• Loans. Policyholders can take loans from their cash value. While often not taxable, loans typically have a set interest rate and will permanently reduce the policy’s cash value and death benefit if not paid back.6

It’s important to remember that the key difference between permanent life insurance and other portfolio assets is the generally tax-free death benefit it provides. Withdrawing too much of a policy’s cash value during retirement can reduce the amount of money available for beneficiaries as a death benefit, potentially eliminating the primary purpose of a permanent life insurance policy. Policyholders should examine any near-term uses for their plan’s cash value against the potential impact on their future death benefit, seeking a balance between meeting current needs and maintaining protection for loved ones. A financial professional can help find this balance. Consult a tax professional to determine any tax consequences.

2. Opportunity for tax-deferred cash value accumulation

The cash value in a permanent life policy can grow tax-deferred, meaning the policyholder won’t owe taxes on gains until they begin withdrawing money. With this feature, policies can serve as a complement to other tax-deferred savings options, such as IRAs and workplace retirement plans. A permanent life policy may be especially attractive to people who max out their contributions in workplace plans and traditional IRAs and are not eligible to contribute to Roth IRAs.

3. Helping to cover health care costs with optional riders

Some insurance companies offer optional features (called riders) that can be added to life insurance policies to help protect against health care costs that may not be covered by Medicare or other insurance in retirement. These riders either give policyholders early access to their death benefit (which permanently reduces the value of that benefit) or cover the care outright.7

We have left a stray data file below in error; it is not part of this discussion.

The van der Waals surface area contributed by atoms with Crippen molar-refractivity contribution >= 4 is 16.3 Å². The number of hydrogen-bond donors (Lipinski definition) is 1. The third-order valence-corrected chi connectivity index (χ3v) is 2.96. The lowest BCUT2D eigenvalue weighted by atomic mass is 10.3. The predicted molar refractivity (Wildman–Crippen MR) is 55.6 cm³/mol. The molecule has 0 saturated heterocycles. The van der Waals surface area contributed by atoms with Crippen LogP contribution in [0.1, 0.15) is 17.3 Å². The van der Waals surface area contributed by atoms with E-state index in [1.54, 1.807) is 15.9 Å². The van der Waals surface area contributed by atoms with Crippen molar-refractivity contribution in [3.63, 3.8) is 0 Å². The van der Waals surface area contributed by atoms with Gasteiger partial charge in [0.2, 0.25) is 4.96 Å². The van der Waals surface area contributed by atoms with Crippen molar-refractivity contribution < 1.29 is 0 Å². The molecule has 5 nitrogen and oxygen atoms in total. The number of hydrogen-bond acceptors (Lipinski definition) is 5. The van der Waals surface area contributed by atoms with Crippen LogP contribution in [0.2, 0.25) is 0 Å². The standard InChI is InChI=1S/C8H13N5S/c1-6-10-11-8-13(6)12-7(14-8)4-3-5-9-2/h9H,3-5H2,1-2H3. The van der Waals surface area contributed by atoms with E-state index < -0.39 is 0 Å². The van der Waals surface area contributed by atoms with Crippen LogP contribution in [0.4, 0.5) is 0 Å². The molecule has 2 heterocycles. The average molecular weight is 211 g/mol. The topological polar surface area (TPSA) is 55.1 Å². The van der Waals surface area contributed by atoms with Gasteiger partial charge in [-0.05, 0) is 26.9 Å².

For example, a chronic illness rider can help pay for expenses that arise from being permanently incapacitated by a chronic illness, such as Alzheimer’s. With a chronic illness rider, a portion of the policy’s death benefit is accelerated, and funds can be disbursed in advance to pay for any need, including non-medical expenses.

For people who are eligible, selecting one of these riders may help prevent other retirement savings from being consumed by health care costs. Insured individuals must qualify to receive the accelerated death benefits by a licensed health practitioner. A financial professional can help determine if it makes sense to add a rider to a life insurance policy at the time of purchase.


* Each category includes guaranteed death benefit Growth/Risk Profile Method of Growth
Whole Life Lowest growth potential and limited access to cash value in early years but more guarantees. Provides guaranteed cash value with a calculated rate of return. Additional growth potential provided through dividends, which are not guaranteed.
Universal Life Steady growth potential and access to cash value in early years but with fewer guarantees. Also offers flexible premiums and allows policyholders to cover premiums from accumulated cash value. Minimum interest rate with opportunity for additional earnings if the insurance company’s current declared rate of interest exceeds the minimum rate specified in the policy.
Indexed Universal Life Higher growth potential and access to cash value in early years but with more potential volatility than universal life. Interest rates based on performance of a market index (such as S&P 500®); policy funds are not directly invested in the market.
Variable Life Highest growth potential and access to cash value in early years but with greatest exposure to potential volatility. A portion of premiums are allocated to subaccounts directly invested in the market; cash value can rise or decline based on performance of those subaccounts.


Evaluating options

While protection is the core purpose of all life insurance, permanent life insurance can offer distinct tax advantages, growth potential, and access to cash that may help strengthen an overall plan for retirement. A financial professional can help determine the right type of life insurance policy to consider adding to your plans.